House of Cards: 13 chapters in 11 hours

House of Cards: 13 chapters in 11 hours
Not a synopsis, but a paradigm shift.

Pauly Hart
Sunday the 3rd of February, 2013, 2:00pm

Yesterday afternoon, I sat down at my computer ready to do some website work and enjoy a little story telling. I had recently just ended my love affair with Detective Goren and needed another story to fill my day before Game of Thrones season three came back on the air. And, much to my surprise and shock and delight, there was Kevin Spacey sitting on the Lincoln Memorial throne, knuckles bloody with  the political fist-fights of invisible enemies. And then it hit me. I had been looking at this ad for weeks on Netflix. It was available to watch right now! I almost farted in joy.

Now, I have been a fan of Kevin's work since I first saw The Usual Suspects and have followed him loosely and called him the best actor in Hollywood (tied for first place with Vincent D'Onofrio and Ed Harris). So what then did I do? Ignored work and dove straight into the show. Now, as usual, I tend to watch programming on my computer, and as is my custom as well, I tend to have my show running on the monitor to my left and my work running on the monitor to my right. Recently, I have moved my monitors around and am now only using just the one monitor and so I have been split-screening everything. So with the Show starting, I opened up the most obvious game to play on the right... Minecraft.

And then Kevin Spacey walks out to the street and kills a dog.

What a beautiful beginning to the next eleven hours of my life.

Now, this article is not here to tell you anything about the show, and what I have already given away was a great device to show us the public audience the inner core of the protagonist, Senator Francis Underwood. What the show is about and what it expects of us as an audience, is left up to IMDB and Wikipedia editorials. What I am here to do in this article is tell you about my reaction to the shit that was that experience  last night.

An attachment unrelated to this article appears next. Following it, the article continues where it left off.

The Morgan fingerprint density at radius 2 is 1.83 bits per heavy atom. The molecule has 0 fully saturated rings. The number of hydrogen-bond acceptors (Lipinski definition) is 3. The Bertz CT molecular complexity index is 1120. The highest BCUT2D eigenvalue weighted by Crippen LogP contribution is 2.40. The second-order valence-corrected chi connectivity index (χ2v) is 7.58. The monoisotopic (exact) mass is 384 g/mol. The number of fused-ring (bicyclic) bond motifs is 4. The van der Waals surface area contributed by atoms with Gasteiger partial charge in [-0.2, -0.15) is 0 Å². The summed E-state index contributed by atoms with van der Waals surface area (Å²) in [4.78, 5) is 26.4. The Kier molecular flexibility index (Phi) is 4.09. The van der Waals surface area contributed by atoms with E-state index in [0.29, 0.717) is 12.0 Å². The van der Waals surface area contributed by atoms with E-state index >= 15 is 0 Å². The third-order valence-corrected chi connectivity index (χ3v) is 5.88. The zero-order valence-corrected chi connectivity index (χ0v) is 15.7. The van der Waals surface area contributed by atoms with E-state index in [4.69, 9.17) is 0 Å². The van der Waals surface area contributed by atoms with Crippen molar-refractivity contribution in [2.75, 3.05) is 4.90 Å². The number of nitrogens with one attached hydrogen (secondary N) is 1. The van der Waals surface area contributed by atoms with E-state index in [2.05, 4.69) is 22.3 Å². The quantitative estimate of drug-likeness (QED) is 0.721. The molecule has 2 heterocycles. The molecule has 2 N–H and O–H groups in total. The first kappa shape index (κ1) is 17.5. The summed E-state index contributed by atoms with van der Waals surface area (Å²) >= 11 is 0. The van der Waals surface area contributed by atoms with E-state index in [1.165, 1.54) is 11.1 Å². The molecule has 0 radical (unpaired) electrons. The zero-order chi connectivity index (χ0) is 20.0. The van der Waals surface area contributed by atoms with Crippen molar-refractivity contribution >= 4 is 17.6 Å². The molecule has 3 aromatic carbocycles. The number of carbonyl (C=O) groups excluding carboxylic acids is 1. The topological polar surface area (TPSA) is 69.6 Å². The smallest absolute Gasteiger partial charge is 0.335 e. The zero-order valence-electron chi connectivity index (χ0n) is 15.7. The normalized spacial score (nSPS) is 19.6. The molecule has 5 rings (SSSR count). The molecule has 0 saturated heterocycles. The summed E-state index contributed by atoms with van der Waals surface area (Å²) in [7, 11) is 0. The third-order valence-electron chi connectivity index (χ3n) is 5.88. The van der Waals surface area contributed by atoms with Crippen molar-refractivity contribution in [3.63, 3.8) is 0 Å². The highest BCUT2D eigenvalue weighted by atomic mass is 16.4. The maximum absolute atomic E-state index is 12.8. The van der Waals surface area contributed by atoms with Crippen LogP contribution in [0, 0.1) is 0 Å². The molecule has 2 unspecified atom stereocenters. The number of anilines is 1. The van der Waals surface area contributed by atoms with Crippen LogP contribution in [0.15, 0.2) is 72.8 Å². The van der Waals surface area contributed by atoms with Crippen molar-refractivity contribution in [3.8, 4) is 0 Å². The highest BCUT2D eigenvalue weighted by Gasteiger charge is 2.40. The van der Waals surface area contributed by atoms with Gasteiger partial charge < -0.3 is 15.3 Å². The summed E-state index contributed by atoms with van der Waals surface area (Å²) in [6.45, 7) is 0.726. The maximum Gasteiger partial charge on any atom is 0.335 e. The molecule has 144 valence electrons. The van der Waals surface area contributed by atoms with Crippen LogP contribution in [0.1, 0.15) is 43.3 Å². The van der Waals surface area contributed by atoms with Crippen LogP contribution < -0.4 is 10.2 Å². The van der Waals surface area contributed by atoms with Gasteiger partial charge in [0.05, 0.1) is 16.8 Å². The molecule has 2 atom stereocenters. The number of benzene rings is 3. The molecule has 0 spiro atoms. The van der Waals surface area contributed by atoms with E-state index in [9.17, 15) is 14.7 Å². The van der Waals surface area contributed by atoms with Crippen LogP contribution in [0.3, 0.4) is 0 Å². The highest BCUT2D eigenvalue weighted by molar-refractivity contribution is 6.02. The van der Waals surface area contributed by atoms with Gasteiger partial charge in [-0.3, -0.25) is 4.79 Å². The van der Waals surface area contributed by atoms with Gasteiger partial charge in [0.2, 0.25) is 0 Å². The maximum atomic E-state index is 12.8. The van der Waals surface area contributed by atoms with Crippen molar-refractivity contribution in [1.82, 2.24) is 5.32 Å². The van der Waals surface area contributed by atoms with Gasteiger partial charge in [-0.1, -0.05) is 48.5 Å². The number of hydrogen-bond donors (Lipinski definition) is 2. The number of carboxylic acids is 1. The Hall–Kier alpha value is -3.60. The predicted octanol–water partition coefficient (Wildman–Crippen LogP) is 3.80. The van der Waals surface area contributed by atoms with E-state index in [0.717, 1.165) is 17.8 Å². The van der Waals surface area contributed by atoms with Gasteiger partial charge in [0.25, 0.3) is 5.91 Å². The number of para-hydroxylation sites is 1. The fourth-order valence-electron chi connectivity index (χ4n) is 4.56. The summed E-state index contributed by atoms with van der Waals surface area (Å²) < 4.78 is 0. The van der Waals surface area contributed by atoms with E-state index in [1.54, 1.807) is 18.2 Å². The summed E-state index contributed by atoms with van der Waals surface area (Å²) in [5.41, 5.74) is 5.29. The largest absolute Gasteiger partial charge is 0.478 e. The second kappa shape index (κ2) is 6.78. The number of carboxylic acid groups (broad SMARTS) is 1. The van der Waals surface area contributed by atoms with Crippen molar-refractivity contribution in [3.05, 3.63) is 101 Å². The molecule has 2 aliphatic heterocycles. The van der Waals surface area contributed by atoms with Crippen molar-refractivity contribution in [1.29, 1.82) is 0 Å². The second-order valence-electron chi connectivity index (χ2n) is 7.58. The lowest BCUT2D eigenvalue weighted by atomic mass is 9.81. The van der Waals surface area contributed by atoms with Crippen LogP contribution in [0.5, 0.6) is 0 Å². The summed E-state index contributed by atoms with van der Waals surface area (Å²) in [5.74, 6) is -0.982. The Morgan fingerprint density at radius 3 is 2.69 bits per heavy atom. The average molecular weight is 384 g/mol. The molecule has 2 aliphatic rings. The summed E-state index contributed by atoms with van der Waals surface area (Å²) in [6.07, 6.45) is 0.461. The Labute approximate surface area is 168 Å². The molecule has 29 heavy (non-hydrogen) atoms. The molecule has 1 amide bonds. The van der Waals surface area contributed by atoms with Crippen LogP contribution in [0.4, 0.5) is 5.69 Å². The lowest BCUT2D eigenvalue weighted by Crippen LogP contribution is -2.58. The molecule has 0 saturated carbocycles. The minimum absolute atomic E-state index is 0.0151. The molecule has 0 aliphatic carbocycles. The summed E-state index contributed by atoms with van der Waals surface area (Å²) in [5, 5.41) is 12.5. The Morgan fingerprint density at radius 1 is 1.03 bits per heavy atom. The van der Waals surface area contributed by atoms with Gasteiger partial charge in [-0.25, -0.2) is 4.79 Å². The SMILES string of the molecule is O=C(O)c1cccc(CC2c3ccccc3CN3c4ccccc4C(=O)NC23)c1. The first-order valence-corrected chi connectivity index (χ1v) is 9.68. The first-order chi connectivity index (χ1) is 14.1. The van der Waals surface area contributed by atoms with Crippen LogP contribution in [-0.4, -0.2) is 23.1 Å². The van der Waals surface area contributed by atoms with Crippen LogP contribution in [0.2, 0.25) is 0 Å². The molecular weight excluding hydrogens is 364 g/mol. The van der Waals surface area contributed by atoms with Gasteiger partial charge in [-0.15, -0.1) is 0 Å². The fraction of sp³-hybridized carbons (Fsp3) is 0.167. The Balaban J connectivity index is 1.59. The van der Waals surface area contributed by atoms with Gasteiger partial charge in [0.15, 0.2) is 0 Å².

You see, It was around ten hours ago that I finally took my socks off and crawled into bed next to my cute-but-snoring wife. That seems like a lot of sleep until I tell you that I wandered into Church this morning at around Ten. So... Writing this may seem a bit like sleepwalking to me, but this has been the first time I could have any time to myself to incorporate into words and fashion ideas onto a page that resembled some sort of cognitive process. Because, man, my church service this morning was like three and a half hours long and I didn't have breakfast. I did have some weird stomach growls in the middle there somewhere, but I just drank some water and let it go.

And I'm supposed to go to some Superbowl party somewhere tonight and play ping-pong with a bunch of smiling Chinese people, but I've never been that much into punch or soup or whatever it is you put in a superbowl. So here I am, headphones on, listening to Chillstep trying to get this image out of my mind of Kevin Spacey doing ALL THE SHIT THAT HE DOES in this show. Ok. He's not Tony Soprano... He's a little bit different than that... Bullets are words to Francis Underwood. It's all about the power one can wield over someone else. At one point "Frank" quotes the famous Oscar Wilde and says: "Everything in the world is about sex except sex. Sex is about power."

And this plays true with him and his female counterpart Claire, his wife. As they take people and use them them for their own purposes, you see in them their desire for power... but not so much the desire to destroy that person... just the desire to move those people like pawns in a chess game. Frank and Claire value every pawn in the game and believe that people are better left in their own element except when it comes into direct conflict with their immediate tactics for their long term strategy.